Biden Administration Allowing State Medicaid Funds to Cover Groceries, Nutritional Care

The Biden administration has started allowing state Medicaid funds to be used to pay for groceries and dietary advice in an effort to promote better overall health and wellness among the population and to decrease the need for expensive medical interventions.

Supporters of the effort, first reported by the Wall Street Journal, believe that utilizing medical funds for food programs will help improve the overall health of Americans, and will ultimately lead to better nutritional habits, fewer medical visits, and less pressure on the U.S. health care system.

Critics argue that expanding Medicaid to pay for food is unnecessary and redundant, because the Supplemental Nutrition Assistance Program, or SNAP, already helps disadvantaged people buy groceries. Stretching Medicaid’s purpose beyond medical services will ultimately grow the federal government and make recipients more dependent on new offerings, they say.

However, the Biden administration effort could get support from some Republicans who want to see states have more control of their Medicaid programs, the Journal reported. Some Republicans also see the financial and philosophical appeal of promoting nutrition, perhaps to avoid over-prescribing pharmaceuticals and to reduce hospital visits.

“There needs to be a bigger emphasis on how dowe start encouraging people to make good healthy choices,” Senator Roger Marshall, a Kansas Republican, told the Journal. “And that budget-wise is going to save us money in the long term.”

Marshall is a doctor who has supported legislation to create a meals program under Medicare in which patients would receive certain foods as part of their treatment regimen. Different from Medicaid, Medicare an entitlement program for seniors that is funded by Social Security tax contributions.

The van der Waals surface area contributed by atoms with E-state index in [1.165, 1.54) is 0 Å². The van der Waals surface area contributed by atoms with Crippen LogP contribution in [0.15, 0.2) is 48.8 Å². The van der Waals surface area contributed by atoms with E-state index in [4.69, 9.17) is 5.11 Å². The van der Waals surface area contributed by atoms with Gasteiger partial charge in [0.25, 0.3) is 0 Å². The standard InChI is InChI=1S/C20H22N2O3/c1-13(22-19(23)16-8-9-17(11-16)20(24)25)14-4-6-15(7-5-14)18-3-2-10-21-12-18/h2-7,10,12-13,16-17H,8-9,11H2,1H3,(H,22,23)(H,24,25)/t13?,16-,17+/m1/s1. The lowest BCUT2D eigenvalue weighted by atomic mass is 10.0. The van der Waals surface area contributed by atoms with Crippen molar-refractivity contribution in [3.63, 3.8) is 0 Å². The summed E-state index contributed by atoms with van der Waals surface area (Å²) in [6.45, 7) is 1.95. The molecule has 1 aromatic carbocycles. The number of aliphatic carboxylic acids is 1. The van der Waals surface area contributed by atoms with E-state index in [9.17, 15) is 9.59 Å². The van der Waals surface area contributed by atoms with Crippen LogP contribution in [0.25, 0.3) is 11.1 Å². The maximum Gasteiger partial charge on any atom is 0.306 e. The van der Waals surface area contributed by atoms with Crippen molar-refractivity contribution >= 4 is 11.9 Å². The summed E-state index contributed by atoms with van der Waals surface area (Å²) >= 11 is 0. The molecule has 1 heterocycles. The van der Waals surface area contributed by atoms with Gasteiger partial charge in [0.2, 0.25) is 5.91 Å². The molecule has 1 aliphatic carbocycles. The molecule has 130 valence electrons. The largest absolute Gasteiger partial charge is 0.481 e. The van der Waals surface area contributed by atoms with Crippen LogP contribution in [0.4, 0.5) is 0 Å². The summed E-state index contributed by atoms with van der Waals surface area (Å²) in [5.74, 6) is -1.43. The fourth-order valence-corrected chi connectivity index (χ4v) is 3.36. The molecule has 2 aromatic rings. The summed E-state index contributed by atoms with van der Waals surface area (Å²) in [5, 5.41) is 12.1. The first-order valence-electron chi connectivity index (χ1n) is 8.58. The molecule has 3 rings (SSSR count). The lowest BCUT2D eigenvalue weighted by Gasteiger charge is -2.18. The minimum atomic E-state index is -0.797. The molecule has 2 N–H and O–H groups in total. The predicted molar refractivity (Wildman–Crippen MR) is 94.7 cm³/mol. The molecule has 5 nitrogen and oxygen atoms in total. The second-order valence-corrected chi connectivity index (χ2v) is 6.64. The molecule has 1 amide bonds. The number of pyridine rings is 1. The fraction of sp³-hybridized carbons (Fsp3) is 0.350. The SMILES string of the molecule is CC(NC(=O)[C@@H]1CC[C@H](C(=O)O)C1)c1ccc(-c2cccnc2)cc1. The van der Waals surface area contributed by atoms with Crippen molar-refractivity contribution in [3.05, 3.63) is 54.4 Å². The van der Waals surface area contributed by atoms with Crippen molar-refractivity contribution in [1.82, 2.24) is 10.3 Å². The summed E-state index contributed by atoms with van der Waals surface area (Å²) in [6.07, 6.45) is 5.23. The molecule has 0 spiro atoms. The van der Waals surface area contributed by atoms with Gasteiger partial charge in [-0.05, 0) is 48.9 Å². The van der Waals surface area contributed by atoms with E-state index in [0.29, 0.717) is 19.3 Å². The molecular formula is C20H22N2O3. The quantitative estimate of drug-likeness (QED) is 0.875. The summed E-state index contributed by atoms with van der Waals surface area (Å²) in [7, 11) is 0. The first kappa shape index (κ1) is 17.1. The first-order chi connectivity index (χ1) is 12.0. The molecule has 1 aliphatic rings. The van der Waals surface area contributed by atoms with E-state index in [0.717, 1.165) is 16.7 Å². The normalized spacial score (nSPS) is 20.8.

GOP Representative Glenn Thompson, who chairs the House Agriculture Committee, is skeptical of the “food as medicine” approach but told the Journal he is willing to explore the idea.

“In Washington sometimes, bright shiny things get a lot of attention and sometimes a lot of financial resources,” he said. “Let’s look at what the needs are.”

The Biden administration has made several efforts to expand Medicaid, including adding millions of new recipients to the program’s rolls.  In some states, Medicaid is covering air conditioners to combat extreme heat, up to six months of rent, and filtration devices that improve air quality, the Journal reported. In August, President Joe Biden signed an executive order that allows Medicaid funds to be used to facilitate travel for women seeking abortions to states where the procedure is still legal, likely violating the Hyde Amendment, which prohibits the federal financing of abortion.

In April, states will reexamine the Medicaid eligibility of its enrollees, many of whom received benefits during the pandemic because the program suspended eligibility reviews and improper-payment assessments in 2020. Medicaid was designed as a program for the most vulnerable Americans such as low-income pregnant women, children, and people with disabilities.


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